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Final chapter as city blackspot is given new life

The old Unity Flats before the redevelopment programme got under way

The old Unity Flats before the redevelopment programme got under wayA ONE-TIME housing blackspot is set for the final chapter in its transformation to award-winning city centre address.

The sixth and last phase of Belfast's Carrick Hill redevelopment will start early next year, according to the Housing Executive.

The remaining flats in the estate will be demolished to make way for 43 units to be built by the Oaklee Housing Association.

"Since 1987 when the demolition of Unity Flats was approved, the Housing Executive has been committed to the phased replacement of the old system-built blocks with quality housing," said Stewart Cuddy of the Housing Executive.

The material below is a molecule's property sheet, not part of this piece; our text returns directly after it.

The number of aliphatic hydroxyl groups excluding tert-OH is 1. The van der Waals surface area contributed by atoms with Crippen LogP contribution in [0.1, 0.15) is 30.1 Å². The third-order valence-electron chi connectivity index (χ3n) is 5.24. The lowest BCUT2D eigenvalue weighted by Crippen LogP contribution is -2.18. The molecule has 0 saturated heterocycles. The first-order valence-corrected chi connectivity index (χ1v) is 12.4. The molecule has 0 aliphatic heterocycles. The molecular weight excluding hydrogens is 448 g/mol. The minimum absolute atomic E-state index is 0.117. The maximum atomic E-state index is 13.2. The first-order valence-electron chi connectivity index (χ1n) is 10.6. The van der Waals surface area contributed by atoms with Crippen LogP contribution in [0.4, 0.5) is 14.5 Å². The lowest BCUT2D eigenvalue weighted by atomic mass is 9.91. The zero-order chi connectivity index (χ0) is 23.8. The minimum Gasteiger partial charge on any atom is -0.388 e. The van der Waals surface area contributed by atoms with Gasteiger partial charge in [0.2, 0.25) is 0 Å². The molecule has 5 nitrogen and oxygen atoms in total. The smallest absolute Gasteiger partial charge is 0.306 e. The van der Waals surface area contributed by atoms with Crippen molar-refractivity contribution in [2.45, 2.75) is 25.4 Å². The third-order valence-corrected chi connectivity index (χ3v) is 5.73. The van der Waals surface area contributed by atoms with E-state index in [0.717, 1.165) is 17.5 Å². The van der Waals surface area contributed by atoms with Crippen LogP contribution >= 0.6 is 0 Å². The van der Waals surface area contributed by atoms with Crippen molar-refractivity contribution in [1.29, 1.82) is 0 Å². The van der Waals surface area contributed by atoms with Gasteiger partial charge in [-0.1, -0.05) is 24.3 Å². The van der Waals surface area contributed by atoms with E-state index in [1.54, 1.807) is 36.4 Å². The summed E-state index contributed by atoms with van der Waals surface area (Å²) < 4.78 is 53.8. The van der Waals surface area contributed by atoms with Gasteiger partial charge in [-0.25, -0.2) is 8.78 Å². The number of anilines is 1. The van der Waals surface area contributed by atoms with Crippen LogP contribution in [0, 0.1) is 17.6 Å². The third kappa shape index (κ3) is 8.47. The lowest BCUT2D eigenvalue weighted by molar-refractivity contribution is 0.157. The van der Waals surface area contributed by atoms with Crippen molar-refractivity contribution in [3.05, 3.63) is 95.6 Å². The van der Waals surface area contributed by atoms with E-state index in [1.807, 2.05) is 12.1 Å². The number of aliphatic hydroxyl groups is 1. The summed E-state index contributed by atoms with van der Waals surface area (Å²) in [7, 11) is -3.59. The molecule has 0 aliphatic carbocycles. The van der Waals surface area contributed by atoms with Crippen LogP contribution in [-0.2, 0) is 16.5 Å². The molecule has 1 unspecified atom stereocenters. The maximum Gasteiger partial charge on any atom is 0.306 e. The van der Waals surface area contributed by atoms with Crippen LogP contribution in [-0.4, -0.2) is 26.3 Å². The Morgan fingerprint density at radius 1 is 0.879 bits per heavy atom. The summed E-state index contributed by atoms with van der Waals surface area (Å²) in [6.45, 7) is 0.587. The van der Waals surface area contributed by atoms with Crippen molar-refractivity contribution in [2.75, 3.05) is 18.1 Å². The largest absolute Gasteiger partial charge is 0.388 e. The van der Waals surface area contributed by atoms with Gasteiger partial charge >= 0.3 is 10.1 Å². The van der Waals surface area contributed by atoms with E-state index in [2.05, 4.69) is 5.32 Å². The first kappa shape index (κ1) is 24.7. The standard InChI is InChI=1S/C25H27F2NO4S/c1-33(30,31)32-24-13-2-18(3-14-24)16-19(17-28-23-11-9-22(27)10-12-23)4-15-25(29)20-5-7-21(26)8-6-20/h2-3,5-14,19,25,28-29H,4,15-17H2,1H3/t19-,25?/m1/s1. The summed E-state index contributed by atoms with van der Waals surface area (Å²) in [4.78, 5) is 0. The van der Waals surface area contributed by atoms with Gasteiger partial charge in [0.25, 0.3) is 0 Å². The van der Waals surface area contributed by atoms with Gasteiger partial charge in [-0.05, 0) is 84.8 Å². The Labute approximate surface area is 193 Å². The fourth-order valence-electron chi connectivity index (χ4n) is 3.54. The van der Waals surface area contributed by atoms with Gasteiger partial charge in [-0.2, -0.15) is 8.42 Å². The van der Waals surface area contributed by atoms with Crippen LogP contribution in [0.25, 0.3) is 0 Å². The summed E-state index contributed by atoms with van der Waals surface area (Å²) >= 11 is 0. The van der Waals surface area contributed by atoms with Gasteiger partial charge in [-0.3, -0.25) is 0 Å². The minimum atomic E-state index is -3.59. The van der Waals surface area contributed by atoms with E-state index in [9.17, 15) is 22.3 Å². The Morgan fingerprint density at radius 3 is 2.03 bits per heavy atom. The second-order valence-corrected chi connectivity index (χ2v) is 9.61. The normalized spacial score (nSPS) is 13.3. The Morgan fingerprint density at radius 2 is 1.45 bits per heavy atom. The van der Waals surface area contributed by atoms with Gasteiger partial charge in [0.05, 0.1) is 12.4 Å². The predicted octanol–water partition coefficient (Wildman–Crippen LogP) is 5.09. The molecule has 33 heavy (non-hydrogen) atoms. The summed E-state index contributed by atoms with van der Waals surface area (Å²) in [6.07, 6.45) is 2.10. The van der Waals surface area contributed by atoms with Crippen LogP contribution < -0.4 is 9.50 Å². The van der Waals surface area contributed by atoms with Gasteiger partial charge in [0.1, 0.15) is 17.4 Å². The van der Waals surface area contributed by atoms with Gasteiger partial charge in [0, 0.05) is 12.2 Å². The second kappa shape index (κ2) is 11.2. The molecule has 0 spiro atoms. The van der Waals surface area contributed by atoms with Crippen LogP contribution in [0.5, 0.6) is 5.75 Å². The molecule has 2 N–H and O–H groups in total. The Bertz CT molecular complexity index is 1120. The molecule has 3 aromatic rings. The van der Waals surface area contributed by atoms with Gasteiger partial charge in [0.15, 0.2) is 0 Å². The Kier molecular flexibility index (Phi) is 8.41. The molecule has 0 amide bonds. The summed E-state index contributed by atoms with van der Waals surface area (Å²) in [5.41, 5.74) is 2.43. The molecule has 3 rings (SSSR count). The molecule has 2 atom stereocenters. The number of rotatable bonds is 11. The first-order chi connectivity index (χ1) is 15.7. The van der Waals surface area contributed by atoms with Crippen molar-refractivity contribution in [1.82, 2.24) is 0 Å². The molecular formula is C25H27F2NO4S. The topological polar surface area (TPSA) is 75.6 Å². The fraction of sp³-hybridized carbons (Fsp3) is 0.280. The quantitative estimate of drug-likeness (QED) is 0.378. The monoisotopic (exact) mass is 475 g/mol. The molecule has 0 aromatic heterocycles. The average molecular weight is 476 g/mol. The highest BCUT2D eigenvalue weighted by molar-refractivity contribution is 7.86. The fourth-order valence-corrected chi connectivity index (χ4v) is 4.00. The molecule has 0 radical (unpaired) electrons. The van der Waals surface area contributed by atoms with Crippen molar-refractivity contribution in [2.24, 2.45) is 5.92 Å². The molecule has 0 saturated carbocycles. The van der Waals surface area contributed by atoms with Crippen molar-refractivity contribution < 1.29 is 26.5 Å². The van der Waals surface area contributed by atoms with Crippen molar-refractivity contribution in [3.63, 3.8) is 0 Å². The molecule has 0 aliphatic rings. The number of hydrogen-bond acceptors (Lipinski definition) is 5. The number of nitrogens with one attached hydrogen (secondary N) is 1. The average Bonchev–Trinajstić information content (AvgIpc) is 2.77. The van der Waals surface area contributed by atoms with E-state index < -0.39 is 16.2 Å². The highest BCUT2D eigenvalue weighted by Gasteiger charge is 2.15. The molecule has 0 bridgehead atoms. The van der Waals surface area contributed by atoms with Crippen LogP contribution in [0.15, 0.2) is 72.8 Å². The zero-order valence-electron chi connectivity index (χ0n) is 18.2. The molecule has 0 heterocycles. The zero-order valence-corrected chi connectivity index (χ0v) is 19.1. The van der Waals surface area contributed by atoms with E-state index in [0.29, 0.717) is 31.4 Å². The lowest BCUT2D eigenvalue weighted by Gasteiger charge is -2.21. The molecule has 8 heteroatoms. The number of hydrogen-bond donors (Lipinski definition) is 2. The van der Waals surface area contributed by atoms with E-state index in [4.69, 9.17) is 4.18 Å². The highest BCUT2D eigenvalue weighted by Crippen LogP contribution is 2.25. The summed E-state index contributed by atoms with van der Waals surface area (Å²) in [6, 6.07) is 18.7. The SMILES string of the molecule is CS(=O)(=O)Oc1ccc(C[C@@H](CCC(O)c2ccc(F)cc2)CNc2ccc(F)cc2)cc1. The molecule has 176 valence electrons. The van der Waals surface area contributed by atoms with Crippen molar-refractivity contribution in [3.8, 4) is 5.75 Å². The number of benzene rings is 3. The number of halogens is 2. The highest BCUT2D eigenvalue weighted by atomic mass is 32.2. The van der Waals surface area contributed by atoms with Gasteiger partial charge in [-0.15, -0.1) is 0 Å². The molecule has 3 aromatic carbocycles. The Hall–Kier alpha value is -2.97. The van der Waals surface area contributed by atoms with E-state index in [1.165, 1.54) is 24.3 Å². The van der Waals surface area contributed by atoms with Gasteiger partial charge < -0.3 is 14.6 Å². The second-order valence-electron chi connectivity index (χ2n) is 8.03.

Oaklee will undertake this final phase because the Executive is no longer responsible for new-build.

However, the public body will work closely with the housing association and the local residents' group, whose role has been pivotal to the re-emergence of the Carrick Hill community.

"When the old Carrick Hill houses were demolished in the late 1950s the then housing association had two options - to build high rise flats like those at the New Lodge or the four- storey maisonettes," said a spokesman for the Carrick Hill Residents' Group.

"The committee went for what it hoped would be the lesser of two evils."

However, the concrete streets which resulted became one of the lowest demand estates in Belfast.

"There was no heart left in the community. But there was a core of people who never identified themselves as Unity Flats residents, but as Carrick Hill people," said the residents' spokesman.

When the redevelopment of the area got the go-ahead, their input was central and one of the most obvious signs of the turnaround was the change in name - back to Carrick Hill.

The residents' input was also recognised in 1995 when the design for phase two won a Royal Institute of British Architects award.